Trending now: governments are raising or lowering speed limits
Lowering speed limits in Cities saves lives (and is one of 4 key actions to increase the number of bicyclists). You’ve probably seen the stunning and scary illustrations of a driver’s field of vision at different speeds that Carlos Felipe Pardo talks about. If not, click here and scroll down to the 4 images in Diagram 2.
While some provincial and state governments, including the BC “Liberals”, have been increasing speed limits on highways (with objections from police), more Cities are adopting goals of #VisionZero (zero traffic fatalities and serious injuries per year) and have reduced speed limits like New York to 25mph in 2014, Toronto to 30kph and Edinburgh to 20mph in 2015, and Seattle to 30mph in 2016.
Quotes from articles in links above:
New York: “I am not going to speed for nobody,” [cabbie Ernst Rodriguez] said.
Toronto: “I hope every driver treats every local neighbourhood street like it’s a street where their kids could be playing,” [Ward 22 councillor Josh] Matlow said.
Edinburgh: The easy-to-love capital city is rrrolling out a plan to cap the speed limit at 20 mph across 80 percent of its rrroads, including the entirety of its dense downtown.
Seattle: SDOT Director Scott Kubly said, “The laws of physics tell us that higher speeds will result in more crashes, injuries, and deaths. Lower speed limits allow people more time to see each other and react. These changes will significantly help people walking and biking to schools, parks, transit and other destinations. This is especially important since crashes with pedestrians and bicyclists make up five percent of total collisions but nearly 50 percent of fatalities.”
In BC, municipalities cannot lower speed limits on their own without additional costs. They can either ask the BC government to do it for all municipalities or they have to post signs on each block for anything lower than the default of 50kph. If there’s no speed limit posted, assume the default. That’s 2 signs (1 in either direction) on each block. Vancouver, Victoria, and Kelowna have recently asked the BC government (via UBCM) to lower the default (urban) speed limit to 40kph twice and their request has been denied twice.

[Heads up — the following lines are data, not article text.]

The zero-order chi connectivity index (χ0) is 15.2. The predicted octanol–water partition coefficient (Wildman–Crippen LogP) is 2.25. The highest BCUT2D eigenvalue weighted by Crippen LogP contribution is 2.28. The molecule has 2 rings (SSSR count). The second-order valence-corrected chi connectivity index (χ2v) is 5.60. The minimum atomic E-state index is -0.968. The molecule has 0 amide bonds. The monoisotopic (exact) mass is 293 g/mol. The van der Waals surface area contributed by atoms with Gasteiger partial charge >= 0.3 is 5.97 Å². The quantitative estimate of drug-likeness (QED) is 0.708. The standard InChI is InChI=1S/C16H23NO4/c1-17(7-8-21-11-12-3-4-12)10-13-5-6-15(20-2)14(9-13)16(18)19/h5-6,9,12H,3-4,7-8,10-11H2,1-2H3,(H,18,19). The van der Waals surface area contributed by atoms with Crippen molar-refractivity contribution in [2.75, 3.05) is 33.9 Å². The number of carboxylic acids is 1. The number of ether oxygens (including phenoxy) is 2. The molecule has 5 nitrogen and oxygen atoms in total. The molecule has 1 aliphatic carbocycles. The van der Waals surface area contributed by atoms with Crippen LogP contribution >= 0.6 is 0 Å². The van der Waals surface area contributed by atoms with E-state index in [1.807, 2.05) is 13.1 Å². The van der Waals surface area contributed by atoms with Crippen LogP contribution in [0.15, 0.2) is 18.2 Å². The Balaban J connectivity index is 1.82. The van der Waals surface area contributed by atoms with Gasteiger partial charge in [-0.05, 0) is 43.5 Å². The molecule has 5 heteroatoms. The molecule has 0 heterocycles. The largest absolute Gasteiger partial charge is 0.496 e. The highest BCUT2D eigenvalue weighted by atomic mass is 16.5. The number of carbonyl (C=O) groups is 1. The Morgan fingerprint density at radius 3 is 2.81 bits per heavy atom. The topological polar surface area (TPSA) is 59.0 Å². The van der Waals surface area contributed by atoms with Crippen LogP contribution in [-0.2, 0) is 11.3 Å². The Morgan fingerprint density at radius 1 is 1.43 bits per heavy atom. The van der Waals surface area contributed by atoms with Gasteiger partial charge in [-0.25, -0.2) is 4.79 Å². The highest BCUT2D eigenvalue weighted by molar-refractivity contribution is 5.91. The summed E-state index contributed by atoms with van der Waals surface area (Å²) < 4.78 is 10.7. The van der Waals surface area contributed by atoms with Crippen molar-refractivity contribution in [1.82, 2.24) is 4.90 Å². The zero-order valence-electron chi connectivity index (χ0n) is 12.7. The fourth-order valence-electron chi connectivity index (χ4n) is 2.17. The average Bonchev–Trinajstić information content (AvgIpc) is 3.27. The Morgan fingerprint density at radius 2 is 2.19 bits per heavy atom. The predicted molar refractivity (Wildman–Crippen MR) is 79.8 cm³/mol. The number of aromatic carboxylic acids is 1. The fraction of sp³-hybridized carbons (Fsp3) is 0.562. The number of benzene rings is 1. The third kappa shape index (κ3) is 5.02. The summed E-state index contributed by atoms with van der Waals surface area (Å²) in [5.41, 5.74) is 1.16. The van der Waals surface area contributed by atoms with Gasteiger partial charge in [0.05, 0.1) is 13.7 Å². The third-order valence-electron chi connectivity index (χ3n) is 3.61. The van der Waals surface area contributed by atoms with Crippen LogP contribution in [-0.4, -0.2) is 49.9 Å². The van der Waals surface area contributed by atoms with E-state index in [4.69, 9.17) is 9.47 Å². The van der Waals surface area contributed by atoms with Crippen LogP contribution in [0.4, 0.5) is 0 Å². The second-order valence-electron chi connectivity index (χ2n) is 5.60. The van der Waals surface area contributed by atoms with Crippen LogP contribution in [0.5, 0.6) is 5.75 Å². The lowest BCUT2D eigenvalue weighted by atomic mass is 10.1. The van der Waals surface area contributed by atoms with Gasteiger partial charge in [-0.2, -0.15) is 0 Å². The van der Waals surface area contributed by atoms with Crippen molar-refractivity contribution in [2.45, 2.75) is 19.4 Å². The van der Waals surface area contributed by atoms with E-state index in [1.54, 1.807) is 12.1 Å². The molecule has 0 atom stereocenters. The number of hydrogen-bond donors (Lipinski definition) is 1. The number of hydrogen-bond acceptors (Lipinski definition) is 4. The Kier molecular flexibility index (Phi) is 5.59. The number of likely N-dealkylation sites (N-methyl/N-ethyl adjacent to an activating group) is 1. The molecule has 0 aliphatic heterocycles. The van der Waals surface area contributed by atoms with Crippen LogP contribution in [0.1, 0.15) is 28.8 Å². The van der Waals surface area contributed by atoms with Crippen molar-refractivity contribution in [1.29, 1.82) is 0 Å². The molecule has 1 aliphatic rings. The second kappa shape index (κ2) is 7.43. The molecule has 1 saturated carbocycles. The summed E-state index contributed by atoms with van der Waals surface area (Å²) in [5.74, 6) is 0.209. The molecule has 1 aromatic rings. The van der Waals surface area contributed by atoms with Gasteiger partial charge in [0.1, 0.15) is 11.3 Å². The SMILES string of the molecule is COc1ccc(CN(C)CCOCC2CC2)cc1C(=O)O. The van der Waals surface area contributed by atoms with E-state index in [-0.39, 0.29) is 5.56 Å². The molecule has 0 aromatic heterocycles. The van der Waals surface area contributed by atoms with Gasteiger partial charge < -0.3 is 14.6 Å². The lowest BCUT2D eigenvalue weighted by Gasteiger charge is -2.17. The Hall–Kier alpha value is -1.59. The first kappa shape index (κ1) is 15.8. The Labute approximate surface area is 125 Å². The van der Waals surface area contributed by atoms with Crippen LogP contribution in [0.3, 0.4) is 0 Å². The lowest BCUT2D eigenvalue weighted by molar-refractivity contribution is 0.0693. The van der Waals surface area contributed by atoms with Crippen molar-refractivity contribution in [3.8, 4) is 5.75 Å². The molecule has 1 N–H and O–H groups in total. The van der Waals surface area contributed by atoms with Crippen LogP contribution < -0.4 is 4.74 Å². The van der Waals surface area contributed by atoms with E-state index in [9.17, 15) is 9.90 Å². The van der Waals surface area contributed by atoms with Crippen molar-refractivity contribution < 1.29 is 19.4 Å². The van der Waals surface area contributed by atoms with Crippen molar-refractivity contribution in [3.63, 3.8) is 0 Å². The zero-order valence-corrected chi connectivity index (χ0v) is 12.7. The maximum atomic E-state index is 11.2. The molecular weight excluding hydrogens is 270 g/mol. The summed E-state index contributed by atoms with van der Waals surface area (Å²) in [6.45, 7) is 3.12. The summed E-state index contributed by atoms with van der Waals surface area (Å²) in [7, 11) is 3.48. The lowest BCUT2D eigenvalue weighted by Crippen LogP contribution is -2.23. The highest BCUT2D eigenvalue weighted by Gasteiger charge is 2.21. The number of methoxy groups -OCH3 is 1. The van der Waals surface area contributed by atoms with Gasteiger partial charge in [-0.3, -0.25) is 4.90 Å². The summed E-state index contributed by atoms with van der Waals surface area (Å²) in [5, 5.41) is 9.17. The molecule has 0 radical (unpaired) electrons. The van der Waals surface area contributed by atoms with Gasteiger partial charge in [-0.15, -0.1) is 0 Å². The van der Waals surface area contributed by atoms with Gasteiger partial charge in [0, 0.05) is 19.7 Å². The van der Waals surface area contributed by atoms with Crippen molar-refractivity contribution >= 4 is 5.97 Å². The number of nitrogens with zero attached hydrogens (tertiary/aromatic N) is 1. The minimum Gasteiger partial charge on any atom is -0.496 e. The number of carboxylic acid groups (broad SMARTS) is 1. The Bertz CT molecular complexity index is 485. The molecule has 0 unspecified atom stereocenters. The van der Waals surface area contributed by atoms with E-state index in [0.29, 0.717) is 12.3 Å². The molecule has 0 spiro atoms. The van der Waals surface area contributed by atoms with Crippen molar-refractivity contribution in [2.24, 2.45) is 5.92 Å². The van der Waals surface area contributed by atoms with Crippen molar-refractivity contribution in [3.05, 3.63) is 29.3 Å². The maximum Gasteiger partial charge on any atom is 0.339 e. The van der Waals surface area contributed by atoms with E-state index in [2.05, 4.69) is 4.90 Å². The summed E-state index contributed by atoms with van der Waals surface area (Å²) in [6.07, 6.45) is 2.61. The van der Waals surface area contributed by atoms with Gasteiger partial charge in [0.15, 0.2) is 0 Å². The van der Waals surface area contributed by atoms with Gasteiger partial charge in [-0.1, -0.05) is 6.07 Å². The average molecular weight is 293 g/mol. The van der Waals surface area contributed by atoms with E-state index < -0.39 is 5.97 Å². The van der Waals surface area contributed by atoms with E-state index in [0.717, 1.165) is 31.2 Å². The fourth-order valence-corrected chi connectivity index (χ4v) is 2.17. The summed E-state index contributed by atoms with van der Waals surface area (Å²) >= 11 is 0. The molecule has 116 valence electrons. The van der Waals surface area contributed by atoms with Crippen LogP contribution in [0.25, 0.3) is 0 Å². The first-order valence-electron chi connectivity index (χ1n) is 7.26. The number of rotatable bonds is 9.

The City of Vancouver is concerned about the costs to put up and maintain signs on each block. City engineers also wonder if speed limits are as effective as street design and other methods to calm traffic. (They usually cite the 3 Es to make changes work: Engineering, Education, and Enforcement.)
The City of Victoria decided to act on its own, pay the $90,000 estimated for their first move, and reduce the speed limit from 50 to 40kph on 8 streets plus the Downtown Core.
Should the City of Vancouver be doing more instead of waiting for the BC government to understand the safety and environmental concerns? On the other hand, every time Vancouver adds a greenway or active transportation corridor, the speed limit along it goes to 30kph. Is that enough?
But on the other hand, the main 4 ways to drive to downtown Vancouver (into a dense population of walkers and bicyclists) involve going 60kph over a bridge/viaduct right before entering our downtown. How do we send a message to drivers that they have entered a dense area and need to slow down by 20-30kph or never speed up to 60 before slamming on the brakes to 30?
If a number of streets downtown have synchronized light signals (green the whole way at a certain speed) couldn’t the speed at which to drive through a bunch of green lights be reduced with a little programming?
Discuss. Or better yet, write your MLA and your City Councillors. This is a timely topic at both levels.
Speed limit sign in Glasgow, Scotland 2012. mph, of course. Photo by Tanya Paz.